Without Enough Pilots, Airlines Cutting Service Across Wyoming

Demand for service is rising at regional airports across the state, but a pilot shortage has forced airlines to cut the number of available flights at most of the states nine commercial airports.

Renée Jean

December 08, 20229 min read

Cheyenne airport

By Renée Jean, Business and Tourism Reporter

Demand for service is rising at regional airports across the state, but a pilot shortage has forced airlines to cut the number of available flights at most of the state’s nine commercial airports.

Sheridan, Gillette and Cody have lost between a quarter to a third of their regional flights, while Rock Springs and Riverton have lost half or more, according to a study by the Regional Airline Association. Casper, meanwhile, has lost a little more than 10% of its flights, while Laramie had just a slight decline.

Cheyenne appears to have added more flights, according to the report, but that’s inaccurate. Cheyenne had temporarily halted flights during an improvement project. The flights have since restarted, Cheyenne Regional Airport’s Director of Aviation Tim Bradshaw told Cowboy State Daily. 

So there are not actually more flights, just the same number of flights as before the project began.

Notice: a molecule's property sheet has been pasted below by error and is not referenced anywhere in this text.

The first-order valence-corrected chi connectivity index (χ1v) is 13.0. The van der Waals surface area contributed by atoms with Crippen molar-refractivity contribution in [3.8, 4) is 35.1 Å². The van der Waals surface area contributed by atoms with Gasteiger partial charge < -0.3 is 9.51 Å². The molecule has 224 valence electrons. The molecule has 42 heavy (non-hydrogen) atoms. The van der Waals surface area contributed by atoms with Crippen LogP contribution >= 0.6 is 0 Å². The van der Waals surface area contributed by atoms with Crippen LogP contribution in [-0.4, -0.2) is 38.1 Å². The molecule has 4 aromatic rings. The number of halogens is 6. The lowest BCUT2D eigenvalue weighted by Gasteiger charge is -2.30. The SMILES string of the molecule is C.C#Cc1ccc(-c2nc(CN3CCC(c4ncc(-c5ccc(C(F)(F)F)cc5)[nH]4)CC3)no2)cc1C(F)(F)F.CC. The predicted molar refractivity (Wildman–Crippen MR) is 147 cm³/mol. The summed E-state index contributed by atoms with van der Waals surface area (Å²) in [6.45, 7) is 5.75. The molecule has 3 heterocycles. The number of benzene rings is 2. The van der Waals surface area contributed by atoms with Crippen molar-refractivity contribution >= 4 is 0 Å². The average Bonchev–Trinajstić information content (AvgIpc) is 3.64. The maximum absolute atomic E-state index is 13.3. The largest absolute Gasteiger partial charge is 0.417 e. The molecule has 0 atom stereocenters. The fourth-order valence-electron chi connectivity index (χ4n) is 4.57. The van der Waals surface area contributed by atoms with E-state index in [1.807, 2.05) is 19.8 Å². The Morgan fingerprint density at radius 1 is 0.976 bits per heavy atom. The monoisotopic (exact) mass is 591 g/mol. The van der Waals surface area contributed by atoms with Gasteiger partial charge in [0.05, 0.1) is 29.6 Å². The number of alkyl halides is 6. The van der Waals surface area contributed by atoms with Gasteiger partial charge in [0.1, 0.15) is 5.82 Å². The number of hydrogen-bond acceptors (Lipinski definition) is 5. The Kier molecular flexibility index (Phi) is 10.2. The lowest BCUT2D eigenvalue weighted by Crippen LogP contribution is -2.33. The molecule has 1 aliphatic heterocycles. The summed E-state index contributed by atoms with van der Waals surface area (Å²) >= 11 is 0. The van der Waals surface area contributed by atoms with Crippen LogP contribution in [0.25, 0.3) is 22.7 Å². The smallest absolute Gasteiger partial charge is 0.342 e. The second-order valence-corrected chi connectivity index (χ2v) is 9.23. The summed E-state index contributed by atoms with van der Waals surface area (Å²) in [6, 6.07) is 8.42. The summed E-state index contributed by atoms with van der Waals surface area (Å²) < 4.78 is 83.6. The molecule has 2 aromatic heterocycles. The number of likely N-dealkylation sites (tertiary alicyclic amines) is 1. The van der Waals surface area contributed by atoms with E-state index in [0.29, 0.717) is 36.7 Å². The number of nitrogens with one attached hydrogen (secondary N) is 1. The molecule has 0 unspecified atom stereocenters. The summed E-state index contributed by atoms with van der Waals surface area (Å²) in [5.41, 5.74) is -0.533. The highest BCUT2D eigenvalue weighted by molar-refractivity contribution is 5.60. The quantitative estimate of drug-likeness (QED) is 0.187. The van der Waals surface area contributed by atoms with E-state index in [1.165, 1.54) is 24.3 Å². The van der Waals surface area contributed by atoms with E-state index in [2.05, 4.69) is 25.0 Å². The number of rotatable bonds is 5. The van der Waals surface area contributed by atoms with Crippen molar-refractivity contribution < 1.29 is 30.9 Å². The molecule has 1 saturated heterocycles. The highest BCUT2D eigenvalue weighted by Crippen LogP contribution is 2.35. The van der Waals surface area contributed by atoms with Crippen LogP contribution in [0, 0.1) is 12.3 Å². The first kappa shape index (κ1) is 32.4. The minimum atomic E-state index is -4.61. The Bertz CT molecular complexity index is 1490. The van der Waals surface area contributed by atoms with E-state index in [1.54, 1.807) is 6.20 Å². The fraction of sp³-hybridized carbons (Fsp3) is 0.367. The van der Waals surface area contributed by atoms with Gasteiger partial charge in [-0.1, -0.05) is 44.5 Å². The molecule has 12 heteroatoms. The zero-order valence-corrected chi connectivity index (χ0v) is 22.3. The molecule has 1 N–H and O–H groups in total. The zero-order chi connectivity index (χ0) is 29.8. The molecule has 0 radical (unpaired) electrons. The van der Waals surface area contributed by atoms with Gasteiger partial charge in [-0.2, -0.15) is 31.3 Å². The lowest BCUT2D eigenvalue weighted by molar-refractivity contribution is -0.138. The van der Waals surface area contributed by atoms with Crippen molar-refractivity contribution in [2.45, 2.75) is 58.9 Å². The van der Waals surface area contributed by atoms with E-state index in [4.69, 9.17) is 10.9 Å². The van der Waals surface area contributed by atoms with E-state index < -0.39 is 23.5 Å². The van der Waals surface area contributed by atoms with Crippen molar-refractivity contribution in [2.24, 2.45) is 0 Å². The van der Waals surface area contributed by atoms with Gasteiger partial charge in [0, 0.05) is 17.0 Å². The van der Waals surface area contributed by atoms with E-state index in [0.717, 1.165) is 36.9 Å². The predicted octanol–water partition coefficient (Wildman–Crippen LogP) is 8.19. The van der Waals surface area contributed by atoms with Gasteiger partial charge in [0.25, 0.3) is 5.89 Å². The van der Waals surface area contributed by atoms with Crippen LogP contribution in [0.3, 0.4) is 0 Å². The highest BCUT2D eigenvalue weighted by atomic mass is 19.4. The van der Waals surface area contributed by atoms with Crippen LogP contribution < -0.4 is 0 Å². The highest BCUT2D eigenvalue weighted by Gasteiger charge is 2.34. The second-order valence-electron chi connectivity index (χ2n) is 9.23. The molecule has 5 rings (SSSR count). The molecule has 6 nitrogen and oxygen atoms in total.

That leaves only Jackson, a resort community that has a lot of destination flights, so far bucking the trend that’s hitting most rural regional airports across the nation, including those in Wyoming.

Troubling Trend Has Deep Roots

Wyoming’s regional airports have been in peril before. Sheridan lost air service a few years ago for a time and Cheyenne, the state’s capital, lost all of its flights for a time just as it was finishing up a new, multimillion-dollar air terminal. 

“We had a brand new, $18 million airport terminal under construction in Cheyenne that was going to be opening in November of 2018,” CRAFT President Wendy Volk told Cowboy State Daily. “And here we were at March, eight months, you know, from having a brand new terminal, with no air service.”